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Fun with Fungi

By Anna Tracht

This past Friday, we were lucky enough to have former AMI Fellow Charlie Aller come to the mountain to share his extensive knowledge of fungi and mushrooms with us. He began the morning with a talk on mushrooms, and our group had a lot of interest and curiosity about the topic — we hardly let him get out a sentence without asking several new questions.

 But before we could get ahead of ourselves, we had to gain a basic understanding of fungal biology. Mycology more broadly refers to the study of fungi, which includes mushrooms, yeasts, and molds. (For the record, I’ve always pronounced it “fun-guy,” because I’m a sucker for bad puns, but most mycologists prefer to say it “fun-jai.”) We learned that fungi can be subdivided into three categories:

1. Mycorrhizal fungi- these are species that attach to the root systems of living plants and enter into a mutually beneficial relationship with them. In exchange for receiving photosynthesized sugars from the plant, the fungus will expand the reach of the plant’s root system, increasing access to nutrients and water that would be otherwise unavailable. Over 90% of all plants have a relationship with mycorrhizal fungi, and they are an important indicator of healthy soils. Truffle mushrooms are one kind of mycorrhizal fungi.
2. Endophytic fungi- these fungi live inside of other plants or fungi. They can be beneficial to their hosts, and there is ongoing research about how to manipulate the endophytes of certain plants to make them more drought, heat, or pest resistant. However, parasitic fungi also fall under this category, and these fungi kill their host, whether it’s a plant, animal, or other fungus.
3. Saprophytic fungi- most cultivated mushrooms fall into this category; these are fungi that eat dead plant matter, such as fallen trees. Shiitake and oyster mushrooms are both saprophytic. These are the easiest fungi to cultivate, and the kind of mushrooms we got to play with on Friday!
Charlie then explained to us how to go about cultivating mushrooms in an at-home laboratory. After he walked us through the process step-by-step, we had the chance to inoculate oak logs with shiitake and lion’s mane spores. Below, Charlie shows us the bags of sawdust spawn for 

us to use:

We also planted two mushroom beds down in the lower garden- one of king oyster mushrooms, and one bed of almond portobello mushrooms in the hoop house:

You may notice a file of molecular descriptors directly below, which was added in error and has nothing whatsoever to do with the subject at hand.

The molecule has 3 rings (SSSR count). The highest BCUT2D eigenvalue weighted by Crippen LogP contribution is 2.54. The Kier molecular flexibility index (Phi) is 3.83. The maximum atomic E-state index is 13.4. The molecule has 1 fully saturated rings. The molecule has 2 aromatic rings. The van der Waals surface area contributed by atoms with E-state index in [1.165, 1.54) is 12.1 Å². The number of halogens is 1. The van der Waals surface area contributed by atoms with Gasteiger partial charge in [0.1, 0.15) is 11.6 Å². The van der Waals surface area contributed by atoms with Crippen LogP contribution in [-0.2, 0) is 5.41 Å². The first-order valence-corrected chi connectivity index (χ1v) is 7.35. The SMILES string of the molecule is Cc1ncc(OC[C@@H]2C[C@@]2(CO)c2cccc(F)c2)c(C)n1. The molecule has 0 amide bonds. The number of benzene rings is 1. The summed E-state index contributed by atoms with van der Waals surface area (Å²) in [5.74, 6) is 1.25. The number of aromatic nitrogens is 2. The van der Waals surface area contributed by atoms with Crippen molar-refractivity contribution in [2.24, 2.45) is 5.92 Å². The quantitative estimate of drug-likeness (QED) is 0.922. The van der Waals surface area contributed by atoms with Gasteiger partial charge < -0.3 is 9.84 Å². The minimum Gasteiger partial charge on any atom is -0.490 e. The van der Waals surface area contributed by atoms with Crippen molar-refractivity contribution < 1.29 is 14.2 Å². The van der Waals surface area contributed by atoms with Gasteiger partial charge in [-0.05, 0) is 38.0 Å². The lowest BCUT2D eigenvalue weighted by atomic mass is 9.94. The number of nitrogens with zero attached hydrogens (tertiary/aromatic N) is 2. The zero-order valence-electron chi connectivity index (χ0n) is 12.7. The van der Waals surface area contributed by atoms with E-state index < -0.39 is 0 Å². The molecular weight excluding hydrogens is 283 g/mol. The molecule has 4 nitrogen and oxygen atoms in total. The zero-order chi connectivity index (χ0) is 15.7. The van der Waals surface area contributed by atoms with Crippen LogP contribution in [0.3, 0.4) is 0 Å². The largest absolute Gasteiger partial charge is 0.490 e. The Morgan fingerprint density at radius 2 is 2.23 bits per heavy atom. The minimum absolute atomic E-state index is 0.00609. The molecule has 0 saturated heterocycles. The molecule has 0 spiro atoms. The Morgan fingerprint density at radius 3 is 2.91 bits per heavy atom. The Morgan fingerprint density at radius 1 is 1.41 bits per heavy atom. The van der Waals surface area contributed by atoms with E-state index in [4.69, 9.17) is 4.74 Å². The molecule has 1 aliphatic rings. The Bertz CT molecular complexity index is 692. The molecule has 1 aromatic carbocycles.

We had a blast getting to put the lesson from the morning into

action in the afternoon! We started by drilling holes in the oak logs that had
been cut for the workshop:

Once the holes were drilled, we filled the logs with the inoculant, which is composed of substrate (in this case, sawdust) for the fungi to eat and grow on, and the mushroom spawn themselves. We used specialized tools to do this two at a time:
After this we covered the holes with melted wax to seal in the

spawn, and to prevent any unwanted fungi from growing.

The logs now have to sit for at least six months, until the mycelium has fully colonized the log. This is the point at which the mushrooms produce their fruit, which is the part of the fungus we usually consider to be the “mushroom,” the part we harvest and eat. To induce fruiting, the logs need to be watered. On Monday, we took twelve shiitake mushroom logs from last year and dunked them in the pond.
This mimics the weather conditions of a typhoon, which is when

the shiitake would fruit in its natural habitat. Other mushrooms, like the
oysters, just need a good watering with a sprinkler or hose to fruit. After
soaking for about 24 hours, the shiitake logs will sit for one to two weeks
before the mushrooms are ready to be harvested.

And when this happens, we will most certainly reap the benefits! Each log can be dunked about every four to six weeks, and we’re working out a rotation so that we always have mushrooms to harvest. I’m incredibly excited to get the mushroom operation up and going, and to keep exploring all of the amazing benefits of fungi to our health, and also the health of the larger ecosystem. Thanks again for a great intro to fungi, Charlie (and for being a fun guy!), and thanks for answering all of our many, many questions.
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